In the two years since a junta launched a coup in Myanmar, some of the world’s biggest oil and gas service companies have continued to make millions of dollars from operations that have helped prop up the military regime, tax documents seen by the Guardian suggest.
The Myanmar military seized power in February 2021 and according to the United Nations special rapporteur, it is “committing war crimes and crimes against humanity daily”. More than 2,940 people, including children, pro-democracy activists and other civilians have been killed, according to the Assistance Association for Political Prisoners.
Amid this violence, leaked Myanmar tax records and other reports appear to show that US, UK and Irish oil and gas field contractors – which provide essential drilling and other services to Myanmar’s gas field operators – have continued to make millions in profit in the country, wrote Dominic Rushe and Nick Mathiason.
The documents were obtained by the transparency non-profit Distributed Denial of Secrets and analyzed by the Myanmar activist group Justice For Myanmarinvestigative journalism organization Finance Uncovered and the Guardian.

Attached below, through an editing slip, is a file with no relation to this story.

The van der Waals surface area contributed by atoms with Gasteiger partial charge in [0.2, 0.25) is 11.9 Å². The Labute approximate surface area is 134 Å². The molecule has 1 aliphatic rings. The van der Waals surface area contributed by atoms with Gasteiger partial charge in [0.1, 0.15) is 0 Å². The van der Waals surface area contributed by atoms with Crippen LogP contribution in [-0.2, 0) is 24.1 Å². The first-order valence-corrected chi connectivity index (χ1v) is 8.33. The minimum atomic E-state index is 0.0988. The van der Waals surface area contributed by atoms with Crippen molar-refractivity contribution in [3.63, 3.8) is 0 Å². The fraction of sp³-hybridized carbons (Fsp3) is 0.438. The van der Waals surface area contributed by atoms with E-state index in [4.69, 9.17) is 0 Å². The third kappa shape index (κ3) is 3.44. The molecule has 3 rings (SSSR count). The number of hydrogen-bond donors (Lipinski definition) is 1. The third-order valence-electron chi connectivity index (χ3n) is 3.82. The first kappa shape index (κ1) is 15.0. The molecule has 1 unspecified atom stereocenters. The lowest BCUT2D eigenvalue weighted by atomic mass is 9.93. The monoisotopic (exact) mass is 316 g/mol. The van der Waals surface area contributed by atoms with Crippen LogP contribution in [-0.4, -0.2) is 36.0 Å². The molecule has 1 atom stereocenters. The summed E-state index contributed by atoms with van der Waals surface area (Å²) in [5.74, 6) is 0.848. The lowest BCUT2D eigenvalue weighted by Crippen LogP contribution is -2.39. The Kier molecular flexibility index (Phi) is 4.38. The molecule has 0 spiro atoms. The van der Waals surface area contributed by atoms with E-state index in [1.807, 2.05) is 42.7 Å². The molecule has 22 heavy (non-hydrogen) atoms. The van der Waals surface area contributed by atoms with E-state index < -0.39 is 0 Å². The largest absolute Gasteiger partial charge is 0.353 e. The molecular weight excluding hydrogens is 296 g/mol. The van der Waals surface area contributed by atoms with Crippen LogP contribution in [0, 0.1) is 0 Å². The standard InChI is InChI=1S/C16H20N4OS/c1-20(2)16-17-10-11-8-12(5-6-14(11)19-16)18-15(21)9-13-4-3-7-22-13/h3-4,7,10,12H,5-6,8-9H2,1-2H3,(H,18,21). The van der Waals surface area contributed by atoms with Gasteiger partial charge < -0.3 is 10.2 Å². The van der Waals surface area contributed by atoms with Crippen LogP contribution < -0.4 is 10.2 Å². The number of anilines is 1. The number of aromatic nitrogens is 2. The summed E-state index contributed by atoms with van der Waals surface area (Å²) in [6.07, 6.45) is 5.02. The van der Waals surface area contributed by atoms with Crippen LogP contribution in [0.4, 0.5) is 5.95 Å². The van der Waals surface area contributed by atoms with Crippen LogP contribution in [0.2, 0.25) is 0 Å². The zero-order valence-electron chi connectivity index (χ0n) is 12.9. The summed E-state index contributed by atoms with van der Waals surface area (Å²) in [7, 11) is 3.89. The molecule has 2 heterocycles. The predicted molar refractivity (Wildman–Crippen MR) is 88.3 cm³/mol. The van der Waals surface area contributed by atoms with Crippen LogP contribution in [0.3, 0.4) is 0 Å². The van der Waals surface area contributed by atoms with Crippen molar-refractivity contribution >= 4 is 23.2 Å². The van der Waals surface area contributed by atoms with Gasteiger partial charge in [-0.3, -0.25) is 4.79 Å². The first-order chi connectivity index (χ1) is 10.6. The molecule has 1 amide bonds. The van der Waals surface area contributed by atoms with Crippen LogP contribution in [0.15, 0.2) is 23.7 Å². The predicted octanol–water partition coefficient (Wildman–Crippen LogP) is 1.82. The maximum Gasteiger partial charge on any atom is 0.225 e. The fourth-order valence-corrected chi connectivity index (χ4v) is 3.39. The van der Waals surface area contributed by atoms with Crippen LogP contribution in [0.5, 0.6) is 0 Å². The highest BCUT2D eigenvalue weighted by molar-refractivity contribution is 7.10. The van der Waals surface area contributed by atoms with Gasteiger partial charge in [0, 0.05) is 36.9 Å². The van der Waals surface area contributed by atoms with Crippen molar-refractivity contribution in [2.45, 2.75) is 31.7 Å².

What else is happening? The UK, US and Canada have imposed fresh sanctions against Myanmar’s military, including measures from some aimed at stopping the supply of aviation fuel to its air force, which is accused of indiscriminately bombing civilian areas. Australia has also announced sanctions.
What did US secretary of state Antony Blinken say about the sanctions? He said in a statement that the coup had put Myanmar on “a disastrous path that has killed and displaced thousands”, and fresh sanctions would be imposed in conjunction with Canada and the UK.